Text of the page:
Kumpulan Guthrie Bhd (KGB) keeps expanding its plantation business in Indonesia with the acquisition of another 20,000 hectares of oil plantation land, Malaysia’s Bernama reported.
Guthrie is Malaysia’s largest plantation group. Its group chief executive Datuk Abdul Wahab Maskan said besides the conducive climate offered by Indonesia, the investment was part of a strategic move to expand its business.
“The existing landbank we have in Sumatera, Kalimantan and Sulawesi amounts to 220,000 hectares with 170,000 hectares planted with oil palm,” he said.
The Guthrie entered Indonesia’s plantation business in 1995 with the establishment of a to develop oil palm plantation in Palembang, South Sumatra. But it’s major investment started in a big way in 2001 with the acquisition of Salim Group’s assets (265,000 hectare) from Indonesia Bank Restructuring Agency (IBRA) for US$368 million in 2001.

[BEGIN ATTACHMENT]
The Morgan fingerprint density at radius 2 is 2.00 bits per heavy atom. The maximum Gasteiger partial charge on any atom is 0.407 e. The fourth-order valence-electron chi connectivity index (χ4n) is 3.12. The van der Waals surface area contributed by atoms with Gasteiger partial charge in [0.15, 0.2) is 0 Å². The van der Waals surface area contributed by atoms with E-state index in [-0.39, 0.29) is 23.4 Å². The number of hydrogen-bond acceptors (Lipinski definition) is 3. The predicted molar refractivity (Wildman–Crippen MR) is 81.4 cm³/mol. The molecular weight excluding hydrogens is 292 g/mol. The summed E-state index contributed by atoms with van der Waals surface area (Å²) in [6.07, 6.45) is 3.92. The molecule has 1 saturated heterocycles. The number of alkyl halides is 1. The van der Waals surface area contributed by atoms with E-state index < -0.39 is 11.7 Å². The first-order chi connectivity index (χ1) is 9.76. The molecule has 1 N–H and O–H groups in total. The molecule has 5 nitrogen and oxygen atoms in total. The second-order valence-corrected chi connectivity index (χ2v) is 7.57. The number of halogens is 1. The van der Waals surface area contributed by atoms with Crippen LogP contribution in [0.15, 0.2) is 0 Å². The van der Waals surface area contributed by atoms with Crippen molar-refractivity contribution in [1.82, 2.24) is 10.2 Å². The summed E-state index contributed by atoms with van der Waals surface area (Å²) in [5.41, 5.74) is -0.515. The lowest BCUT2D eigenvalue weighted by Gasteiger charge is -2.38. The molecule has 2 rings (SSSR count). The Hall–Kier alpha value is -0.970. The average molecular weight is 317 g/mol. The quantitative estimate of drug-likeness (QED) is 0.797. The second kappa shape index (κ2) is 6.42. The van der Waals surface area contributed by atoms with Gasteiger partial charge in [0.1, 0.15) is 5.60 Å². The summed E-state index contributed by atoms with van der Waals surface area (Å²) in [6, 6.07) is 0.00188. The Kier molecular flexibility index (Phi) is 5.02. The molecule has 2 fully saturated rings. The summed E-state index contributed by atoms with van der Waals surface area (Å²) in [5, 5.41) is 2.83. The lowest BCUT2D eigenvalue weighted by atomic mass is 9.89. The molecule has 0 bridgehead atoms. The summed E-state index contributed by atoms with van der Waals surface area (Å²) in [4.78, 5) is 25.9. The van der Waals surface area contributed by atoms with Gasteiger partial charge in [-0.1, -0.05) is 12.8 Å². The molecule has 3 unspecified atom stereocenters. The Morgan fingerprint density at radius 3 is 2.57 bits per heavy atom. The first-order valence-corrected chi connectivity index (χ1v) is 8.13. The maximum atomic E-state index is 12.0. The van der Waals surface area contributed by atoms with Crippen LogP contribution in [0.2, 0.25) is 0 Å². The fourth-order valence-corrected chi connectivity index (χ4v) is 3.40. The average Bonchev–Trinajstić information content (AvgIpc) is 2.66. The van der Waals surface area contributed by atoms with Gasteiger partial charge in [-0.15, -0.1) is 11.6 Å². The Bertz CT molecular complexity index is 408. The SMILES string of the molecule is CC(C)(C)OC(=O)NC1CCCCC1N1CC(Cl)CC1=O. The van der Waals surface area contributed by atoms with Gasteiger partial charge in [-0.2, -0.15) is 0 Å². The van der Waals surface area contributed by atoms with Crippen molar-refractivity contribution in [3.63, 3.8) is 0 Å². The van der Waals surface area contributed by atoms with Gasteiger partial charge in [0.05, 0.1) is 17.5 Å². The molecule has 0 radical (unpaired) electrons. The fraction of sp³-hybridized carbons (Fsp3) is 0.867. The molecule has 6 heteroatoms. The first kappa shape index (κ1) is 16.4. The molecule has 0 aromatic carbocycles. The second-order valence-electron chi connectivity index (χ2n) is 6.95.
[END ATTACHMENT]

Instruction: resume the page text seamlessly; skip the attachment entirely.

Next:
Guthrie operates 17 mills in Indonesia with output of 473,000 tones of CPO and 81,000 tones of PKO in 2004, bigger than its combined Malaysian output.
The Star reported in June that Kumpulan Guthrie Bhd plans to list its Indonesian plantation business next year as part of its efforts to pay down debt.
In 2005, its Indonesian unit generated operating profits of RM146mil, accounting for just over half of the group’s overall plantations business.
Guthrie has RM2.95bil in borrowings and Wahab said the firm wanted to cut that to RM2.5bil, using cash from the initial public offering of shares in the Indonesian unit and also from the sale of a highway concession.
In the same month, Business Times reported that Guthrie was studying a possible venture into the biodiesel industry, building a plant either in Malaysia or Indonesia.
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